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Archived Comments for: Is the current decline in malaria burden in sub-Saharan Africa due to a decrease in vector population?

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  1. Could mosquitoes be dying from malaria?

    Frank Ringsted, Dept. International Heath, ISIM, University Cph,

    29 August 2011

    The observed decline in malaria transmission and vector population occurs simultaneously with the spread of SP drug resistance. Could it be considered if the changes in the genetic profile of the parasite has become maladaptive for the parasite vector symbiosis, with altered parasite virulence eventually extinguishing the vector?

    Competing interests

    none declared

  2. A possible explanation for the decline: ivermectin from MDAs for LF

    Edward Walker, Michigan State University

    29 August 2011

    This interesting paper reveals a long term, downward trend in relative densities of Anopheles gambiae s.l. and Anopheles funestus in a region of northeastern Tanzania where vector control measures specifically focusing on malaria control have not previously been implemented intensively. The authors conclude that the decline is therefore not due to any specific chemical intervention against the malaria vector populations and must have some other cause.

    Ironically, this same research team is studying control of lymphatic filariasis at the same study sites, and have elsewhere documented significant declines in prevalence of microfilaremia, due to Wuchereria bancrofti infection, through well done longitudinal studies. Importantly, that process has been effected by mass distribution of a combination of two drugs: ivermectin and albendazole. Recently, several studies have shown that ivermectin has lethal and sublethal effects, mediated through the blood meal and in the ppb concentration, on Anopheles vectors of malaria in Africa; and also reduces vector survival and therefore vectorial capacity (see references below). It is indeed surprising that the authors here did not attribute the vector population decline to the effects of constant exposure to ivermectin in human blood meals, a decidedly strong chemical intervention whose effects would be predicted to achieve long term population declines such as were observed. That the Culex quinquefasciatus population under study did not decline in the same manner is likely because females of this species have considerably greater host breadth than either Anopheles funestus or Anopheles gambiae and so would have less overall exposure to ivermectin.

    Fritz ML, Siegert PY, Walker ED, Bayoh MN, Vulule JR, Miller JR. Toxicity of bloodmeals from ivermectin-treated cattle to Anopheles gambiae s.l. Annals Trop Med Parasitol 2009; 103: 539-547.
    Kobylinski KC, Sylla M, Chapman PL, Sarr MD, Foy BD. Ivermectin mass drug administration to humans disrupts malaria parasite ransmission in Senegalese villages. American Journal of Tropical Medicine and Hygiene 2011; 85: 3-5.
    Foy BD, Kobylinski KC, Marques de Silva I, Rasgon JL, Sylla M. Endectocides for malaria control. Trends in Parasitology 2011; (article in press).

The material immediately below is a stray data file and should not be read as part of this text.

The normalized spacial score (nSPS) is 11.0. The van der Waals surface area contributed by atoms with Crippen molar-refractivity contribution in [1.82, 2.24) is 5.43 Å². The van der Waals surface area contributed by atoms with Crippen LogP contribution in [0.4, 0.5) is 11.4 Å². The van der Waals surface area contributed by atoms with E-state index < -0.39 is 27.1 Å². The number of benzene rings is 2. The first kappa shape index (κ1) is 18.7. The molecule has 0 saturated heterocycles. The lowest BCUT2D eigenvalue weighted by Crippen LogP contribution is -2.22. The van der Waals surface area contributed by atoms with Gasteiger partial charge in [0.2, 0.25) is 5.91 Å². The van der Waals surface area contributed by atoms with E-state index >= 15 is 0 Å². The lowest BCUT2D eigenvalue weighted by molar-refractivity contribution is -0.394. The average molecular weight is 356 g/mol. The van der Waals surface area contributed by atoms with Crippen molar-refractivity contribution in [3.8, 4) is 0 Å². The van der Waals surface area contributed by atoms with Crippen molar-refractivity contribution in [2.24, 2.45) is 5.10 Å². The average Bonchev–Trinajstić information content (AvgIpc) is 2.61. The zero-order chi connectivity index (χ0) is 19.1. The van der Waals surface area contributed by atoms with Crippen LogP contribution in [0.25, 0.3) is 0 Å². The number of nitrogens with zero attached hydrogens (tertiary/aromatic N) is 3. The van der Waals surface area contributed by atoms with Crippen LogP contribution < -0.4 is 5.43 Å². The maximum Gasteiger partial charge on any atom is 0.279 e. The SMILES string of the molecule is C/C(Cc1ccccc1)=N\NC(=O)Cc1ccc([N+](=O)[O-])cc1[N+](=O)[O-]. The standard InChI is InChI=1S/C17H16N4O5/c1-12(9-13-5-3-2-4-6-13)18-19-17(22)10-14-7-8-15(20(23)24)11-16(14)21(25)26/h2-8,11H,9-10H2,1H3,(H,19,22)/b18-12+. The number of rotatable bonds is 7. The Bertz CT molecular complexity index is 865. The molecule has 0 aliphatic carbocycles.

Competing interests

    No competing interests

  3. Possible effects of MDA

    Dan Wolf Meyrowitsch, University of Copenhagen, Denmark

    18 October 2011

    Dear Dr. Walker,

    Thank you for the comment to our recent paper, and for the interesting suggestion that ongoing Mass Drug Administration (MDA) with ivermectin applied in the study area for control of lymphatic filariasis might be the course of the observed downward trend in the Anopheles populations.

    We acknowledge that ivermectin treatment may have contributed to the observed decline, but find it highly unlikely that a single annual MDA can be the only/major course of this dramatic reduction. First, the vectors were not exposed constantly to ivermectin, as indicated in your comment, but only during a few days each year. Second, the treatment coverage during each MDA was generally well below 80% of the eligible population (i.e. below 60% of the total population). Third, major declines were also observed in the years before the start of MDAs (late 2004). We do find the studies of Kobylinski et al. (2011) on the effect of ivermectin treatment on malaria transmission very interesting, but as also indicated in the paper of Foy et al. (in press) such treatment most likely needs to be given with short intervals to exert a significant effect on the Anopheles population (by the way, both of these papers became available after our paper was submitted to Malaria Journal). However, it is definitely an important issue that needs to be looked further into, and we are currently breaking down our time series of observations in order to analyse for a possible relationship between the timing of MDAs and the decline in Anopheles population.

    Finally we would like to emphasize that if MDAs with ivermectin contributed to the decline in Anopheles population there is reason to be worried for the consequences after stop of the lymphatic filariasis or onchocerciasis MDA campaigns. Will the Anopheles vectors return, and will this result in dramatic malaria epidemics with many fatalities?

    Best wishes,

    Paul Erik Simonsen and Dan Meyrowitsch

    Competing interests

    None declared